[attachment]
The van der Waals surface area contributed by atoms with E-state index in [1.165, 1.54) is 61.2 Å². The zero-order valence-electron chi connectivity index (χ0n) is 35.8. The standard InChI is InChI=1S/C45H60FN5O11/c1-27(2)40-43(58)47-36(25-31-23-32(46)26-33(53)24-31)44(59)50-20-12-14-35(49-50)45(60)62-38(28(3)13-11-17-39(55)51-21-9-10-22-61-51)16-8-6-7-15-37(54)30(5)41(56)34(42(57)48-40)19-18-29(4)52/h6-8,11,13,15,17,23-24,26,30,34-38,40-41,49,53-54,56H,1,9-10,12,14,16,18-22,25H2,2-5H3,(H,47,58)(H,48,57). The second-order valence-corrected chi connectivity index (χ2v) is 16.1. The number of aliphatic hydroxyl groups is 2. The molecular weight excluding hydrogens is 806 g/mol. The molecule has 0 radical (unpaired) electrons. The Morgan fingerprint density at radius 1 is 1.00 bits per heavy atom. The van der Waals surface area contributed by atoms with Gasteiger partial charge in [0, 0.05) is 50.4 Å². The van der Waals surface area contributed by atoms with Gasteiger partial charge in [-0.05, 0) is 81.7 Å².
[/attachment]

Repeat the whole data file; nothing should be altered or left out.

The van der Waals surface area contributed by atoms with E-state index in [1.165, 1.54) is 61.2 Å². The zero-order valence-electron chi connectivity index (χ0n) is 35.8. The standard InChI is InChI=1S/C45H60FN5O11/c1-27(2)40-43(58)47-36(25-31-23-32(46)26-33(53)24-31)44(59)50-20-12-14-35(49-50)45(60)62-38(28(3)13-11-17-39(55)51-21-9-10-22-61-51)16-8-6-7-15-37(54)30(5)41(56)34(42(57)48-40)19-18-29(4)52/h6-8,11,13,15,17,23-24,26,30,34-38,40-41,49,53-54,56H,1,9-10,12,14,16,18-22,25H2,2-5H3,(H,47,58)(H,48,57). The second-order valence-corrected chi connectivity index (χ2v) is 16.1. The number of aliphatic hydroxyl groups is 2. The molecular weight excluding hydrogens is 806 g/mol. The molecule has 0 radical (unpaired) electrons. The Morgan fingerprint density at radius 1 is 1.00 bits per heavy atom. The van der Waals surface area contributed by atoms with Gasteiger partial charge in [0, 0.05) is 50.4 Å². The van der Waals surface area contributed by atoms with Gasteiger partial charge in [-0.05, 0) is 81.7 Å².